Personnel Files: What They Should Include

Lisa Riccio

The contents of an employee’s personnel file should provide an accurate and complete history of their employment with your organization.  They are business records, which can be subpoenaed by lawyers for lawsuits and Equal Employment Opportunity Commission (EEOC) complaints.  With all of the potential uses and potential viewers of these records, it’s important to understand what belongs in the file, and what does not.  Employers must insure that the personnel record is an unbiased, factual documentation of an employee’s employment history.  Consequently, these guidelines may assist you in understanding what should be maintained in your organization’s personnel records.

Information must be factual 

The personnel file is not the place for rumor, opinions, allegations not pursued, or any other commentary or notes.  Files should contain application materials, offer letters, and employment contracts. It should also contain signature pages where the employee has signed off on receiving your employee handbook and has acknowledged receipt of key policies.  The I-9 may be placed in the file; however, it may be advisable to house it separately should your organization be audited.

Performance Documentation

Performance Documentation refers to performance evaluations, disciplinary records, and documentation memorializing official awards or recognition.  Please note that investigatory materials that did not result in discipline should not be included.  Formal counseling memos, letters of warning, and other disciplinary action taken by the employer should be recorded in the file.   Factual documentation about employment decisions such as promotion, transfer to a lateral opportunity, and salary increases belong in the personnel file.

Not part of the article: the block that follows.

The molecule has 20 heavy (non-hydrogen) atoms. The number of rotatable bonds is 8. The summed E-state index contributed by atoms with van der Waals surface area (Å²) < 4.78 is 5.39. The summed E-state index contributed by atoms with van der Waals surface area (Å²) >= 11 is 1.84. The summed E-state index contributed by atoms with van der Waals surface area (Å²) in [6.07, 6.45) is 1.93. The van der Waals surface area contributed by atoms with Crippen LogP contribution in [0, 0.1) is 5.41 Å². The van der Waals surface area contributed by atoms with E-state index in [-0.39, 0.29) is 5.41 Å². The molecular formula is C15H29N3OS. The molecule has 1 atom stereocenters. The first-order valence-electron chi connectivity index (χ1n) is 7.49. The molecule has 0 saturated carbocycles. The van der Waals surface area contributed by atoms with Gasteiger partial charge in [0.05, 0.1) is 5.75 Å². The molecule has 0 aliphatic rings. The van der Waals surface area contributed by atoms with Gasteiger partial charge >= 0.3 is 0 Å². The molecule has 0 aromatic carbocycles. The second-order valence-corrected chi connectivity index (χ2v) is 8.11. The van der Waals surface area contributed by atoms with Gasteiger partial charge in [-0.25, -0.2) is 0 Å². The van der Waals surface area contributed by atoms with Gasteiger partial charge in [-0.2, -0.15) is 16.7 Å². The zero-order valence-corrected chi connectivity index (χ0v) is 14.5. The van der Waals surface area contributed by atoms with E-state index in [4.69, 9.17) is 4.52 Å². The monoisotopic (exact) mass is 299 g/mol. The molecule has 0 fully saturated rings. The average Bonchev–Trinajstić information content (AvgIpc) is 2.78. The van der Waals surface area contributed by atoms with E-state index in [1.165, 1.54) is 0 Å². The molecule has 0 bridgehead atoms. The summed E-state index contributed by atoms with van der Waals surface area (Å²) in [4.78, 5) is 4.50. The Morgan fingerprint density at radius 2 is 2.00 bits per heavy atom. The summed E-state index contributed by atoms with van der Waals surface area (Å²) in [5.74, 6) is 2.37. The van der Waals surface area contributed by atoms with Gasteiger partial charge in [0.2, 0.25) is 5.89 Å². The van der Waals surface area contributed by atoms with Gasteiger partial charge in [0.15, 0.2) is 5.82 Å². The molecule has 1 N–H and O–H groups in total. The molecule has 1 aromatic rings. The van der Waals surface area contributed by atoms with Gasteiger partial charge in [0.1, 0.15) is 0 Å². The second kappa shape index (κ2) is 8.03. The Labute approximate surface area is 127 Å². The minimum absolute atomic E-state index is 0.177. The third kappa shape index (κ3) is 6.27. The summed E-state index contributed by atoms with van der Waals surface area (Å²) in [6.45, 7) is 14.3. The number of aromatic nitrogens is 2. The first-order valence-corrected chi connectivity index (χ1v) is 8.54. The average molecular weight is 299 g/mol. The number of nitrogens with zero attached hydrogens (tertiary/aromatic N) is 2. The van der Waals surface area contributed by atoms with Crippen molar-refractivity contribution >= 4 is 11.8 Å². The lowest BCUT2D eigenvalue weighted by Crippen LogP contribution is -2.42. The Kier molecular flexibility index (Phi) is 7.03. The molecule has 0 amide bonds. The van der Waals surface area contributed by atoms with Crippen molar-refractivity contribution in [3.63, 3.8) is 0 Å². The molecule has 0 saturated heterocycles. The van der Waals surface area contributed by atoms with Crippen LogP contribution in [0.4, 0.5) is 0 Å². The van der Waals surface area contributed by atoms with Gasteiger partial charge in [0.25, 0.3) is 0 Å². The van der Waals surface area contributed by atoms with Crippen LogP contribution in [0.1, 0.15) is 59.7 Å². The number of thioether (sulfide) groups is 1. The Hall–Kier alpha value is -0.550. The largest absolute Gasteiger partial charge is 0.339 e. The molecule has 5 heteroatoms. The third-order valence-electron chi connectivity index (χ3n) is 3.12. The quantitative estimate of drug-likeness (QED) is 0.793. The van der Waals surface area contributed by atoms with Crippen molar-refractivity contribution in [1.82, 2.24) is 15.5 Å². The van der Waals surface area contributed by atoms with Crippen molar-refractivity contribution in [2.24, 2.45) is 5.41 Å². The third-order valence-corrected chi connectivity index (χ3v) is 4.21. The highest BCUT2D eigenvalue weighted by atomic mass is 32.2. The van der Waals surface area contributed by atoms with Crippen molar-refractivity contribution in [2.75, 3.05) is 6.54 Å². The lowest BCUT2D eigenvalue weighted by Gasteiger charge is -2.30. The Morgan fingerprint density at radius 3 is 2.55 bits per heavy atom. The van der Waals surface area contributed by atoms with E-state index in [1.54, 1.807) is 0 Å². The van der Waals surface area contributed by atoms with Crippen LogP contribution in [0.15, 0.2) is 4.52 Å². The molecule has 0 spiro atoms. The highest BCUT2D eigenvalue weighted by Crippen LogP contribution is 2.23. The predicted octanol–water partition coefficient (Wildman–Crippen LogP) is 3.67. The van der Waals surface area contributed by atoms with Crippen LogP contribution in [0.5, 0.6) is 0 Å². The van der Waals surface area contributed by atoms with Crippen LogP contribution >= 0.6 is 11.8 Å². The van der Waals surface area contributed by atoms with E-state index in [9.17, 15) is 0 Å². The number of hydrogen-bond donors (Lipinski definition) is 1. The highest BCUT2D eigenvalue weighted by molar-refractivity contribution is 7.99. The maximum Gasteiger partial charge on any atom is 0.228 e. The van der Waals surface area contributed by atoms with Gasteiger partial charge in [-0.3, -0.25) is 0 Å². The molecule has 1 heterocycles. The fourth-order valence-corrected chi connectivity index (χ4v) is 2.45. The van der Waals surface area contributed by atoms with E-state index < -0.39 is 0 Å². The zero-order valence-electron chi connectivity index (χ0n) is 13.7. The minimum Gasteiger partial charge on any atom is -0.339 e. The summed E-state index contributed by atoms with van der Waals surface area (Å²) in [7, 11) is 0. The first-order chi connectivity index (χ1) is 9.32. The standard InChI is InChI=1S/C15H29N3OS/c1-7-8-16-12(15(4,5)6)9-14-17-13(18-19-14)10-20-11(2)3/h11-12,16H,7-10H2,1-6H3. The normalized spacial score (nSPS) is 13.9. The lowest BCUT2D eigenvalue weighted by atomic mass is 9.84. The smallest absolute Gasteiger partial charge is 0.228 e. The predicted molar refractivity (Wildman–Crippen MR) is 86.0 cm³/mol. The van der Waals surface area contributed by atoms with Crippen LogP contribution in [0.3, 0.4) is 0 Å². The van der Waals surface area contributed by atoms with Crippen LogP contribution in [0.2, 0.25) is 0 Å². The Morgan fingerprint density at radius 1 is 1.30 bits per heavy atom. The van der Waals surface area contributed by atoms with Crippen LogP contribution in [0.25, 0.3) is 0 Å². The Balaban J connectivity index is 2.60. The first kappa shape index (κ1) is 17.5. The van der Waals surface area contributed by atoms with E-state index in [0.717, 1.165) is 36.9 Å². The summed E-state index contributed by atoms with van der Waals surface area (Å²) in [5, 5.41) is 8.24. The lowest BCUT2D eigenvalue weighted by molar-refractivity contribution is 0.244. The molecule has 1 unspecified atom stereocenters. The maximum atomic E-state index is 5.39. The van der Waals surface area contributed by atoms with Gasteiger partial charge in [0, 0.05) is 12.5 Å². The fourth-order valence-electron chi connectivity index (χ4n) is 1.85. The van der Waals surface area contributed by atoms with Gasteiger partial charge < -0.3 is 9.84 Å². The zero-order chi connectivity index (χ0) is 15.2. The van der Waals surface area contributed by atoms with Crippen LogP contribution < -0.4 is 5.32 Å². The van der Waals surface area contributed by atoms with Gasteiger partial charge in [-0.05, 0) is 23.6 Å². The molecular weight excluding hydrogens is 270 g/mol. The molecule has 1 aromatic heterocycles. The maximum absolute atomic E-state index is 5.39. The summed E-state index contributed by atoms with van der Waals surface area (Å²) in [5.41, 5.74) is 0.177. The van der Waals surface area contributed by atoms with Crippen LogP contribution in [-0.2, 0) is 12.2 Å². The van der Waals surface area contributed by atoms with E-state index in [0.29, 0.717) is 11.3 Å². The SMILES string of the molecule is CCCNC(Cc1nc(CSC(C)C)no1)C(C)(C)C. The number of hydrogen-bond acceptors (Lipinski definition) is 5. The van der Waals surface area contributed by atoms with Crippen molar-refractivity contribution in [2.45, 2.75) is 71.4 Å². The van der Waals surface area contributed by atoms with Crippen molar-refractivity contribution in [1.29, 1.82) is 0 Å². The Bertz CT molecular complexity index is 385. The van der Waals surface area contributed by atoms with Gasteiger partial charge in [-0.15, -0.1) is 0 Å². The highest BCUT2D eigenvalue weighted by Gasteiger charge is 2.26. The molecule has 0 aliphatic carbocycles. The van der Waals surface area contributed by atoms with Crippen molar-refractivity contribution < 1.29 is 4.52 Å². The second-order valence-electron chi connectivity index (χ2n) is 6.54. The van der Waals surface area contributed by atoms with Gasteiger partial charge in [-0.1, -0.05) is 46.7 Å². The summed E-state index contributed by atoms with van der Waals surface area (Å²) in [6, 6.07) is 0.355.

Documentation that should not be included

The Americans with Disabilities Act (ADA) and federal Health Insurance Portability and Accountability Act (HIPPA) require that all medical documents be filed separately from the personnel record for employers with more than 15 employees.    This information is confidential and may include Worker’s Compensation, Family and Medical Leave Act (FMLA) documents, ADA documents, health insurance, as well as genetic information.

Retaining Specific Documents

  • I-9 forms – Three years from the date of hire or one year after termination, whichever is later (Immigration Reform and Control Act).
  • ADA employment records – One year from the date the record is made or the action described in the record is taken, whichever is later.
  • FMLA records – At least three years and should include requests, leave taken, and notices given to or received from the employee.
  • Timecards – At least four years and should include timecards, schedules, and other documents used to determine wages (NH Admin Rules, Stat. 803).
  • Consolidated Omnibus Budget Reconciliation Act (COBRA) records – six years.

Since 1983, all New Hampshire employees have had the right to access and obtain a copy of their personnel records from their employers.  NH RSA 275:56 also provides an opportunity for the employee to dispute the contents of the personnel file by submitting a written rebuttal which must be retained permanently in their record.

The confidential nature of personnel records demand that they be secured properly and with a defined protocol of access.   Files should not be taken from the secure location; in fact, if a supervisor wishes to review a file, they may do so with a visit to the Human Resources Department.

Lisa Riccio is Human Resources Director for the New Hampshire Local Government Center.  She may be contacted at 800.852.3358 ext. 3344 or at lriccio@nhlgc.org.

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